1. Balance front to back. Most people think of balancing side to side to ride a bike, but its just as important to have balance front to back when riding technical trails. You need to find the spot that works best for you, which you can only do by trying again and again.

2. Steady but firm pedal stroke. You need to keep the pedals moving smoothly so that the rear tire does not jerk and break loose. You need to have a hard enough gear so that there is tension all the way around the pedal stroke, but easy enough that you can keep pedaling smoothly. The hardest part for people to learn, is keeping the pedals spinning even when the tire does slip or bounce over a root or rock. Most begineers just stop when the back tire slips, but if you just keep spinning and maintain balance, you can usually recover and keep going. Remember that momentum is your friend!

Its best to find a short steep hill and spend an hour every now and then just going up and down. You'll get the hang of it soon!

Mike
 

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This has been argued many times, so I'll just say that bike setup makes a difference too. Your handlebar (riser or flat, bars ends or not), stem length/rise, and saddle position (fore/aft and height too) all affect front/rear balance.

Using bar ends allows you to put more weight on the front going uphill without being too nose-heavy on downhills.

I like to set my saddle forward so I don't have to sit on the pointy bit for all but the steepest sections. Some folks disagree and say you should set your saddle position based on the bottom bracket/leg length relationship.
 

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Lots of good tips here. Another one that I forget about sometimes is to look up the hill , or trail Avoid looking directly in front of your front wheel , that slows your momentum. Its a lot like skiing or boarding, look out ahead, not directly in front of your skis or board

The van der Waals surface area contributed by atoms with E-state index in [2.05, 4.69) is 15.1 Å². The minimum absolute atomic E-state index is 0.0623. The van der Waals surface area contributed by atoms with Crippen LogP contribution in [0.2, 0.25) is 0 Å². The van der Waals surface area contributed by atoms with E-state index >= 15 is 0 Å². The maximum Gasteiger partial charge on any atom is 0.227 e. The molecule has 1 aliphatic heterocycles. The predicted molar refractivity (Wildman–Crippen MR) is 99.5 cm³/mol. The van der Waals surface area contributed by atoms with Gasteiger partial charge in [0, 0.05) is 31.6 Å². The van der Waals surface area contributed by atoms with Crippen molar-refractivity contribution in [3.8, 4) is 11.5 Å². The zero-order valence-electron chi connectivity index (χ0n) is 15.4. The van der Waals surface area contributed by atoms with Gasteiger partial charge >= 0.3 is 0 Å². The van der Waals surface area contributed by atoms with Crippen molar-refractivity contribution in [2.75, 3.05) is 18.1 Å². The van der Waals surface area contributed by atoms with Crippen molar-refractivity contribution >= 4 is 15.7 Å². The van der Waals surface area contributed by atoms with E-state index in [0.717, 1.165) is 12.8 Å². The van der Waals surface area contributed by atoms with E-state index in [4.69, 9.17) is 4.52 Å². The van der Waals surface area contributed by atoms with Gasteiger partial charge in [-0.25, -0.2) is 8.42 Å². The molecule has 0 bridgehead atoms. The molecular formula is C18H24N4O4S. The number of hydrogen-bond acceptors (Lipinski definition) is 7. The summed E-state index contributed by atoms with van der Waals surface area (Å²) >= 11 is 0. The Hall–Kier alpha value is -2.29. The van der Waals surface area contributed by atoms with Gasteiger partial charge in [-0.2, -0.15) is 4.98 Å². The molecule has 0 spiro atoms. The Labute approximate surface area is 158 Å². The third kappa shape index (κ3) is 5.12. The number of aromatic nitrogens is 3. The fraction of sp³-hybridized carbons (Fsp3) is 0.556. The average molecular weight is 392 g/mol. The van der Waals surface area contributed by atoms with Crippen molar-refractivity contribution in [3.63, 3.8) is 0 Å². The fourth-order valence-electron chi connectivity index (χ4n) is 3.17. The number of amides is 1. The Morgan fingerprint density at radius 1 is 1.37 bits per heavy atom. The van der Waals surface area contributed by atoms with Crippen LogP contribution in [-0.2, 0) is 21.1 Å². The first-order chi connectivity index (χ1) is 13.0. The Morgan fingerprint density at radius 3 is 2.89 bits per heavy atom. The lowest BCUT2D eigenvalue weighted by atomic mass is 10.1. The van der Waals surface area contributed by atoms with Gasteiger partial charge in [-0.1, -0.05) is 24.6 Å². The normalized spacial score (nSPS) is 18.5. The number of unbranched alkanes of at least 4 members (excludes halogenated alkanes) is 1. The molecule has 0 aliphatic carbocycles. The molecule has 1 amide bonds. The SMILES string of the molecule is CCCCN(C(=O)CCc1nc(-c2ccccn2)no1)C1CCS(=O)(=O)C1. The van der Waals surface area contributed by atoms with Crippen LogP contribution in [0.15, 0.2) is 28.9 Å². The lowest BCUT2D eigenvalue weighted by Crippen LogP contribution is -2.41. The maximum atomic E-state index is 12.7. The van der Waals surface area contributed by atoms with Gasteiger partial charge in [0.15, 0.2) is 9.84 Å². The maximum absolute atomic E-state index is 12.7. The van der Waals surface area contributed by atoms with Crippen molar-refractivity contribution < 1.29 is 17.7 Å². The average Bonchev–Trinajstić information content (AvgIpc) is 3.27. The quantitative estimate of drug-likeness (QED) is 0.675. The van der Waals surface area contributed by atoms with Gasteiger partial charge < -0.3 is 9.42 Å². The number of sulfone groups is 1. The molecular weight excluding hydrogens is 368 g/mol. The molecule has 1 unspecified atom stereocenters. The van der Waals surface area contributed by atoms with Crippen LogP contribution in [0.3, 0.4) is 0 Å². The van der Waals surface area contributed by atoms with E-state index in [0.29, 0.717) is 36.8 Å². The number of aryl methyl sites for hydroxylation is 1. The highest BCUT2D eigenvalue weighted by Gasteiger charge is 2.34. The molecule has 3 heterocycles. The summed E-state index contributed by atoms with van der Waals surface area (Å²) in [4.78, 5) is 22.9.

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Gotta relax..

Things that help me out. first is concertrating on relaxing your upper bod and directing the power to the ground with your legs. Bend at your waist and with your upper body lean forward hovering over the front of your bike. I will unwrap my thumb from the underside of the bar and slump my shoulders in order to relax my shoulders and arms. Find a gear/cadence that is compliant with the grade your climbing up and somewhat comforatable for you to turn over. This takes time and depends on your conditioning/strenght/fatique.
 

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meow
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Another thing that helps is to pay attention to the position of your arms during climbs. Keep your elbows in and pull back on the bars, this helps to push the rear tire into the dirt. I like to think of it as rowing the bar, one side at a time, opposite of your pedal stroke. And as said before, boobs to the bar!
 

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a.k.a. MTBMaven
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Seat Position

All good stuff here. One thing I would add is to position your saddle correctly fore and aft. Years ago I moved my saddle forward just a few millimeters and noticed a difference the very next ride. Try to position yourr saddle so your body is directly above your cranks. (The seat tube on my Enduro is very relaxed and I like to position my saddle rather high on climbs. This has a tendency to put my weight further over the rear wheel.) Even after these adjustments I still find myself sitting on the horn of my saddle on really steep climbs. Sounds painful but you really don't notice it; your concnetration is totally focused on climbing.